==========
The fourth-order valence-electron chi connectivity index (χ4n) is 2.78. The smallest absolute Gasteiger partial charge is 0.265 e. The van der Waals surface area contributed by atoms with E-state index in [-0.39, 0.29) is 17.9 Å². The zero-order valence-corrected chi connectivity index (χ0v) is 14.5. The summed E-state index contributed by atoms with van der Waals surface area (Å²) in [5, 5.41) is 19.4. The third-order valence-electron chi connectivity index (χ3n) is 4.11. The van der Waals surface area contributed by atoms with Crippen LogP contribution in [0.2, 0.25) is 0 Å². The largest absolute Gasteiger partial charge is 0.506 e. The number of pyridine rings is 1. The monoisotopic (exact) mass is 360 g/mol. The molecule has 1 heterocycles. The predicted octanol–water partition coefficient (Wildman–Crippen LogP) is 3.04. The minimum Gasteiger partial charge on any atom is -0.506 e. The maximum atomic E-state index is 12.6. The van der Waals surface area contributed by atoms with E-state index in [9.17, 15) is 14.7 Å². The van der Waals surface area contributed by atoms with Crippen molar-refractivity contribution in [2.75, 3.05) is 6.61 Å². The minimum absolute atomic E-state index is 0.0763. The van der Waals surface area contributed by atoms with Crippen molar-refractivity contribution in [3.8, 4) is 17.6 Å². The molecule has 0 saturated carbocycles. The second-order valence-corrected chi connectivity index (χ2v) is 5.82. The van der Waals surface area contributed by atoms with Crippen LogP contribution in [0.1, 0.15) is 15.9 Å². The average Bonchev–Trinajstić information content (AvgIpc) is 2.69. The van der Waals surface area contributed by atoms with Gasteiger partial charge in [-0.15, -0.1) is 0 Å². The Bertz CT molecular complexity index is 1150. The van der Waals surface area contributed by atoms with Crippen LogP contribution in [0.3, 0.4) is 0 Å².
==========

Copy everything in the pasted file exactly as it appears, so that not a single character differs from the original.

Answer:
The fourth-order valence-electron chi connectivity index (χ4n) is 2.78. The smallest absolute Gasteiger partial charge is 0.265 e. The van der Waals surface area contributed by atoms with E-state index in [-0.39, 0.29) is 17.9 Å². The zero-order valence-corrected chi connectivity index (χ0v) is 14.5. The summed E-state index contributed by atoms with van der Waals surface area (Å²) in [5, 5.41) is 19.4. The third-order valence-electron chi connectivity index (χ3n) is 4.11. The van der Waals surface area contributed by atoms with Crippen LogP contribution in [0.2, 0.25) is 0 Å². The largest absolute Gasteiger partial charge is 0.506 e. The number of pyridine rings is 1. The monoisotopic (exact) mass is 360 g/mol. The molecule has 1 heterocycles. The predicted octanol–water partition coefficient (Wildman–Crippen LogP) is 3.04. The minimum Gasteiger partial charge on any atom is -0.506 e. The maximum atomic E-state index is 12.6. The van der Waals surface area contributed by atoms with E-state index in [9.17, 15) is 14.7 Å². The van der Waals surface area contributed by atoms with Crippen molar-refractivity contribution in [2.75, 3.05) is 6.61 Å². The minimum absolute atomic E-state index is 0.0763. The van der Waals surface area contributed by atoms with Crippen molar-refractivity contribution in [3.8, 4) is 17.6 Å². The molecule has 0 saturated carbocycles. The second-order valence-corrected chi connectivity index (χ2v) is 5.82. The van der Waals surface area contributed by atoms with Crippen LogP contribution in [0.1, 0.15) is 15.9 Å². The average Bonchev–Trinajstić information content (AvgIpc) is 2.69. The van der Waals surface area contributed by atoms with Gasteiger partial charge in [-0.15, -0.1) is 0 Å². The Bertz CT molecular complexity index is 1150. The van der Waals surface area contributed by atoms with Crippen LogP contribution in [0.3, 0.4) is 0 Å².